BIM has a wealth of potential applications in the heritage and historic buildings sectors. Paul Bryan, Geospatial Imaging Manager at Historic England, outlines the organisation’s first technical guidance document on the subject
Historic Building Information Modelling (BIM) is, by definition, a multi-disciplinary process that requires the input and collaboration of professionals with very different skillsets. It is also a fast-developing field in terms of research, official guidance, standards and professional practice.
To help address the issues surrounding the production and use of BIM for historic buildings, Historic England recently published their first technical guidance document on the subject. BIM for Heritage: Developing a Historic Building Information Model combines guidance and information on the heritage application of BIM with a series of case studies that demonstrate its real-world application across archaeology, infrastructure and building applications.
Historic England defines the term Building Information Modelling as describing a collaborative process for the production and management of structured electronic information. Although BIM may still be a new concept for many, it is not new technology, having been in use for the last 20 years in the architectural, engineering and construction (AEC) industry, although mainly in new build buildings and infrastructure as opposed to existing buildings or the heritage sector.
English Heritage (out of which Historic England was born) started consideration of BIM in 2013 through inclusion within its Heritage Science strategy. It established its own internal, multi-disciplinary BIM Special Interest Group (BIMSIG) that considered the relevance and potential adoption of BIM across its own historic estate, and the impact BIM might have on its external advice.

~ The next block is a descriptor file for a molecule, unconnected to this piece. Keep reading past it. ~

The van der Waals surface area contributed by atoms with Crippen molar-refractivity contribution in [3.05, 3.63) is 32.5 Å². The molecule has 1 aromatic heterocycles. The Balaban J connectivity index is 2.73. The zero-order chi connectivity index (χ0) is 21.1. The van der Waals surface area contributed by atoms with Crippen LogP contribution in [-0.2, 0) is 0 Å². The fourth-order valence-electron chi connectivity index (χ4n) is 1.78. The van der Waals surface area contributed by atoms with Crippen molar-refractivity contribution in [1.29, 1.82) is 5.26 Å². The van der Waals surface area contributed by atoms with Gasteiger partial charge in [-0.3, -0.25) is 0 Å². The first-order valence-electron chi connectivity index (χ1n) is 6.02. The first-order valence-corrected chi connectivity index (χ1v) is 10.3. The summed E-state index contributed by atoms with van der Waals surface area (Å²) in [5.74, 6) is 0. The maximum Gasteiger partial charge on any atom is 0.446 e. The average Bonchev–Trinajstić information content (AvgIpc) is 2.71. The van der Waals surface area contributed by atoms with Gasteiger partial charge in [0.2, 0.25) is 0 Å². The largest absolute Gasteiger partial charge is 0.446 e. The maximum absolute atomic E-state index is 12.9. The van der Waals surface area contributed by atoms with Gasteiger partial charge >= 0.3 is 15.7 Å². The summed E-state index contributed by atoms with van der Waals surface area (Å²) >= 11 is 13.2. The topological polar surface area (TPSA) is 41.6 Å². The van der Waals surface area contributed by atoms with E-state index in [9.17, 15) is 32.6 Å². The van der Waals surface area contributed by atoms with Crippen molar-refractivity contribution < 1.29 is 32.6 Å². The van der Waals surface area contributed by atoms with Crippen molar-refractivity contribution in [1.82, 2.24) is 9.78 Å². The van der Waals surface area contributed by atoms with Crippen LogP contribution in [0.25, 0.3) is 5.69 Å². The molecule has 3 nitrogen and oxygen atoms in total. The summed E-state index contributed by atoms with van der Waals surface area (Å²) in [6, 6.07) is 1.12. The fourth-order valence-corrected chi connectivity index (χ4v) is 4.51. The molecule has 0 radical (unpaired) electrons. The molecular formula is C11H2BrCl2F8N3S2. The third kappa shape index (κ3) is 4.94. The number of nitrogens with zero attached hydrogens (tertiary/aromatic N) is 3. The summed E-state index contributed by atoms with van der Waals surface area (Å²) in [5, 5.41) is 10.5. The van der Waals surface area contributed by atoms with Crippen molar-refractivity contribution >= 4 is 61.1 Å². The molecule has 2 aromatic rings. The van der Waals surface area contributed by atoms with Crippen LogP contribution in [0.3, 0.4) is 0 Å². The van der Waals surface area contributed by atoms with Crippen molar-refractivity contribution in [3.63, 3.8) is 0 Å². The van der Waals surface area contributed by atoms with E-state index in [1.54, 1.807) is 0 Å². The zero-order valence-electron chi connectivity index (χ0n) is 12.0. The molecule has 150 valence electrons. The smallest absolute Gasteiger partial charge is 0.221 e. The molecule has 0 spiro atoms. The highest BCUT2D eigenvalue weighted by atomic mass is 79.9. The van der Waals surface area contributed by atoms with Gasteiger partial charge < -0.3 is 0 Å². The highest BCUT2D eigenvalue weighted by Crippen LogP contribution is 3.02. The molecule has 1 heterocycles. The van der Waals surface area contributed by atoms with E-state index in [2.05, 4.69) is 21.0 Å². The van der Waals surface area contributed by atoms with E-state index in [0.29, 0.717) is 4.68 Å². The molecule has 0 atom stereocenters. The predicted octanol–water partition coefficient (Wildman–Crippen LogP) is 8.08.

Linking BIM with the heritage science strategy provided an opportunity to expand sector knowledge on the process, through developing and supporting collaborative doctoral research that currently includes Heritage BIM: New Ways of Digital Data Management for the Historic Built Environment (Joanna Hull, Reading University) and Building Information Models from Monitoring and Simulation Data in Heritage Buildings (Danae Pocobelli, UCL Institute for Sustainable Heritage).
Formation of the BIM4Heritage special interest group in 2016, established within BIM4Communities, has provided a wider forum for organisations and industry professionals to share knowledge and lessons learned on applying BIM to historic structures. This includes Historic England, who already provide a range of practical guidance on surveying, managing and caring for historic buildings and their settings, as well as specialist techniques for investigating, surveying and recording heritage.
It is recognised that the process of BIM has potential applications across all aspects of heritage, notably archaeology, building services, landscape design and management. However, in developing this guidance, the authors (Sofia Antonopoulou and Paul Bryan) concentrated on developing the Historic Building Information model, given this can refer to any use of BIM for heritage and archaeology, including applications for documentation, research, conservation and asset management.
In simple terms, BIM can be described as a process of digitally illustrating all the elements that comprise a building, typically consisting of:
Geometry (2D and 3D): Based on accurate, as existing metric survey datasets that document the position, size and dimensions of all visible surfaces, components and context of the historic asset.
Non-geometric information: Refers to the physical characteristics of the built fabric such as materials, appearance and condition, as well as intangible information such as cultural, historical and architectural values and style, age and significance. This is often seen as the most important component of any BIM dataset, given it transforms the geometric model into a valuable analysis and decision-making tool, but is often constrained or simply overlooked through the use of generic as opposed to custom derived component information.